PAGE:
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The Best Urban Scrub-Up of 2014: High Street, O'Connell Street and Shortland Street

The Best Urban Scrub-Up of 2014: High Street, O'Connell Street and Shortland Street

Jan 13, 2015 Urban design

Haven’t they scrubbed up well? Auckland now has a genuine men’s fashion precinct.

 

There was a time, back in, oh, about 1999, when the dense little blocks around High St felt like the centre of the planet. We drank flat whites at Rakinos. We bought hoodies at Supreme, upstairs on Vulcan Lane, and “motorcycle” jeans at Workshop. We drank Long Island Ice Teas and ate French fries at the late, great Rosinis, and then we headed to The Box and stayed until the sun came up.

After a few years away, I’ve come back to High St — though I don’t stay until dawn. These days, I drink single-origin coffee at Chuffed. I like dinner at O’Connell Street Bistro, I buy my books from Unity — and I drink beer at Vultures Lane.

It’s always been a bit like that. The city’s hacks once met in the house bar of DeBrett’s hotel, though before that they drank in the Queens Ferry on Vulcan Lane, which was originally called Vultures Lane because of the prostitutes, bookies and lowlifes you could find there. A century later, the Coffee Bean Lounge was the centre of “youth culture”. DeBrett’s was once the city’s smartest hotel, and then it was a backpackers, and now… You see where I’m going with this, right?

Downtown Auckland was first mapped out by Felton Mathew in 1841. The government established itself up the hill around Princes St, though everything came in and out by ship down in Commercial Bay, which was later reclaimed. Shortland St linked the two and became the commercial centre for lawyers and traders; High St, O’Connell St and Vulcan Lane developed as service lanes.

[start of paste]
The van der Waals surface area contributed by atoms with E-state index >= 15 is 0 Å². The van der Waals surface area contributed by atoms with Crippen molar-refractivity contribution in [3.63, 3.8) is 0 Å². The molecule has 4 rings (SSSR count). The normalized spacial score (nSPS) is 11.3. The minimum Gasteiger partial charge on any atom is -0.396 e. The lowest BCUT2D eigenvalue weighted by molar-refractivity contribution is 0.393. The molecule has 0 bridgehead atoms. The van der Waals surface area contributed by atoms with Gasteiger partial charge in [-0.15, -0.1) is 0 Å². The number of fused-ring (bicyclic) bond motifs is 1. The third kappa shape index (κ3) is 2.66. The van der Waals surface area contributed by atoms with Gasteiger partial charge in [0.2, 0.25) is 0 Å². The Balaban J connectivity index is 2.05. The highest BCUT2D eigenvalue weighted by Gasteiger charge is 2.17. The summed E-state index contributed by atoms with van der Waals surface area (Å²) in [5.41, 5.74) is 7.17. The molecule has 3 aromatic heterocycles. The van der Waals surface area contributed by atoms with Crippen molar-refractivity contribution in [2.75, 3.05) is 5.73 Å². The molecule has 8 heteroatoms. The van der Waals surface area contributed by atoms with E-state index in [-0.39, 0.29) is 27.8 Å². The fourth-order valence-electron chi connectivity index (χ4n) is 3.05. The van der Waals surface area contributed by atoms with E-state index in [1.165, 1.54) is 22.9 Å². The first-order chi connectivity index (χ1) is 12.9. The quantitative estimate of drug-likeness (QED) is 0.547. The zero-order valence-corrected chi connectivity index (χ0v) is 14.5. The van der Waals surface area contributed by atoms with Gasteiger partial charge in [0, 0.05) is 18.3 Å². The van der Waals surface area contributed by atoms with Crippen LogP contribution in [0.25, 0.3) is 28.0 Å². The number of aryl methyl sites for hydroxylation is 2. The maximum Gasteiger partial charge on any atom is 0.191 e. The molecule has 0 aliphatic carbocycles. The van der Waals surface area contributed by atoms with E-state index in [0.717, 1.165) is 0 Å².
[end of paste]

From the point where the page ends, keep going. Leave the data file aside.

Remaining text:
Auckland grew. The great fire of 1858 destroyed most of the wooden buildings — they were rebuilt with their frontages onto Queen St, which was no longer an open festering sewer. There was another burst of building in the 1920s — mainly on O’Connell St — and since then… nothing. By one count, just 10 new buildings have been built in the area since World War II: the cheap rent and gracious buildings made it an ideal incubator for Auckland’s fledgling fashion industry.

Through the 90s, many of the city’s smartest names moved in, and they stayed through most of the 00s. In 2007, Michelle Deery and John Courtney bought DeBrett’s; they took two years to rebuild it, filling it with mid-century furniture and fragrant Ecoya candles. “We saw it all from a guest perspective,” says Deery, who had never worked in a hotel before she owned one. “And then we thought: what do we want in a city?”

Predictions of High St’s demise come often. Kate Sylvester, Zambesi and World moved to Britomart in 2011 and for a while the place felt a little forlorn. The south­ern end under Metropolis and the Victoria St carpark — council owned — is looking horrid. But at the northern end, Crane Bros with its delectable suits stayed, and so did Workshop with its divine denim. Three Wise Men and Nicholas Jermyn turned up to sell shirts, and Megs is there to shorten your trousers. There’s a very good cobbler just inside the door of Little High St. Overland has opened Merchant Man in the old Barkers premises and around the corner in O’Connell St, Strangely Normal is bursting with clothes of idiosyncratic flair.

Auckland found itself with a genuine men’s fashion quarter — and this year the precinct put a lock on the idea. Working Style, with its eye-catching off-the-rack and bespoke services, moved from the Chancery into a new flagship store on Shortland St, while Barkers moved its own HQ a few doors down High St and across to Number 1, where the clothes are complemented by a barista, barber and other services. Both shops have risen beautifully to the elegant challenge of the Georgian stonework in which they are housed.

Civic planning, to a degree, has followed right along. O’Connell St, our new favourite urban space, is now bustling with streetlife. True, High St remains jammed with cars, courtesy of the obstinacy of those shopkeepers who think their customers need to drive to the door. But that will change, because this precinct is too good not to keep improving.

It has intimacy and human scale. The light bounces off the sandstone façades and lands on the pavements in a particularly pleasing way. In these streets, you can see the kind of city Auckland was, and the kind of city it is on its way to becoming again.

Elsewhere: Can High St Be Saved? From 2012, Simon Wilson talks to retailers, landlords and councillors, all united in the aim of making High St cool again. The trouble is, they’re unable to agree how.

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